cultural, social, and political issues of native and non-native
people living in Canada. KFK operates in partnership with
York University's Faculty of Education.
The bottom line is that when it comes to making a difference
for children and youth, we all have a shared responsibility.
Partnerships encourage business to be catalysts for change
- to show their heart. What a great way to build a civic/civil
society and promote social/economic development. Adventure
Place knows what I mean as this organization has been successful
in developing partnerships for 30 years now! The Counselling
Foundation of Canada, the Early Years Action Group (Toronto
North Quadrant), North York Community House, Toronto Association
for Community Living, HRDC, the City/Province, Community
Action Program for Children (CAPC), Healthy Babies, Healthy
Children, schools, hospitals/clinics, family services
just a few examples. I read Jason's and Jennifer's story
on Adventure Place brochures and understood why your treatment,
early intervention, prevention and community mobilization
services/programs are so very important.
So I would also tell CEOs about the Adventure
Place success story - that your agency, serving children
with special developmental, behaviourial, social, emotional,
communication, attention or learning needs (from birth to
six years) offers an integrated (total child), continuum
approach that targets all kids - that's universal in design
and collaborative by nature. I would also mention that in
order for Adventure Place to continue offering speech, language
and psychological assessments plus play therapy for children,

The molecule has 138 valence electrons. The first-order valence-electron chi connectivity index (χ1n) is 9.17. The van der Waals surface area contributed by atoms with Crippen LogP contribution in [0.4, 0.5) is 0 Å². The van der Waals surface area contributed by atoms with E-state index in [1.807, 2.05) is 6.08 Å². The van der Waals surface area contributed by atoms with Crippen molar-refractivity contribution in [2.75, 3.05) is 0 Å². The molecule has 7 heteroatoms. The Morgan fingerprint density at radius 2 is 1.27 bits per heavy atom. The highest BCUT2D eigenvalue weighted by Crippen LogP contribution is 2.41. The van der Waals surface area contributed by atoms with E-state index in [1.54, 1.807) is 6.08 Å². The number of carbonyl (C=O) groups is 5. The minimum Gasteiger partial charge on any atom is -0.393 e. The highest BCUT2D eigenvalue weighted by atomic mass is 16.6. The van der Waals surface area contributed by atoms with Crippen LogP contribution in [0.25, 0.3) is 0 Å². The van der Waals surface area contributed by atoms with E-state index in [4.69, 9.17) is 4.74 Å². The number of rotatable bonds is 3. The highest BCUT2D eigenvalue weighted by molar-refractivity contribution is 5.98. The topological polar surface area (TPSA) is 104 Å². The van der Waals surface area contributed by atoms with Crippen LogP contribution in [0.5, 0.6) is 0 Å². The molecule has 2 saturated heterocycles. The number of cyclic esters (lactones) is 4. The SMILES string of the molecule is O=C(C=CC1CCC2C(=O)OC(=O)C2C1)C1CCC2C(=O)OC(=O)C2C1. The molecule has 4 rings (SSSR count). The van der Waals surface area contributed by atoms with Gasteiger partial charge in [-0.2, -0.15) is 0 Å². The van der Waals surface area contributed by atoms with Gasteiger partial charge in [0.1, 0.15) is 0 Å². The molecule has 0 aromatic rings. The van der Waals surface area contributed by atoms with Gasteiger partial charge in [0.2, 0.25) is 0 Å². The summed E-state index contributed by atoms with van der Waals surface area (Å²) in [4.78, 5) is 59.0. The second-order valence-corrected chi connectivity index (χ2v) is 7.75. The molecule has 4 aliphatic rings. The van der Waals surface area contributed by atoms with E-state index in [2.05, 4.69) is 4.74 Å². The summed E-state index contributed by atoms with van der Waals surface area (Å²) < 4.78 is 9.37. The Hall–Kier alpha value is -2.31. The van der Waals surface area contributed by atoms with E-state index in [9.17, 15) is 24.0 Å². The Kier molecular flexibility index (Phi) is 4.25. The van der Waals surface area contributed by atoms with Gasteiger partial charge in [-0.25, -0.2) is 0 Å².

parent education (workshops and support groups), staff consultation
with child care centres and kindergarten workers, there's
a further need for additional funding and volunteer support
to ensure ongoing success.
As I look around this room and see the
likes of Leolyn Hendricks, who leads your current board,
along with Phil Willis, Andy Araham, Jack Baskerville, Helen
Giannoulias, Mirella Tersigni and Andrea Walker, I'm conscious
of champions and parents who are making a difference. When
I see the likes of Pat MacKay, who's been the Honourary
Chair of Adventure Place since 1972 - the very beginning
(this deserves applause all unto itself), Liz Marshall,
Marilyn van Norman, Dede Sinclair, Mary O'Regan, Ira Applebaum,
Joanne Abeles, Lynn Abbott, Karen Nolan, Sue Sisam, Sue
Comish, Ruth Nord and Paula Berton, it's clear that former
board members and staff are still very much a part of the
Adventure Place family. And last but certainly not least,
I applaud the impressive Adventure Place staff - the dedicated
professionals in the areas of social work, psychology, early
childhood education, teaching, speech and language, research
and business, led by the equally impressive Clara Will.
And this room is also filled with many
I'm delighted to see
Leona Dombrowksy, MPP for Hastings-Frontenac-Lennox and
Addington here tonight. Given Leona's commitment to children/communities,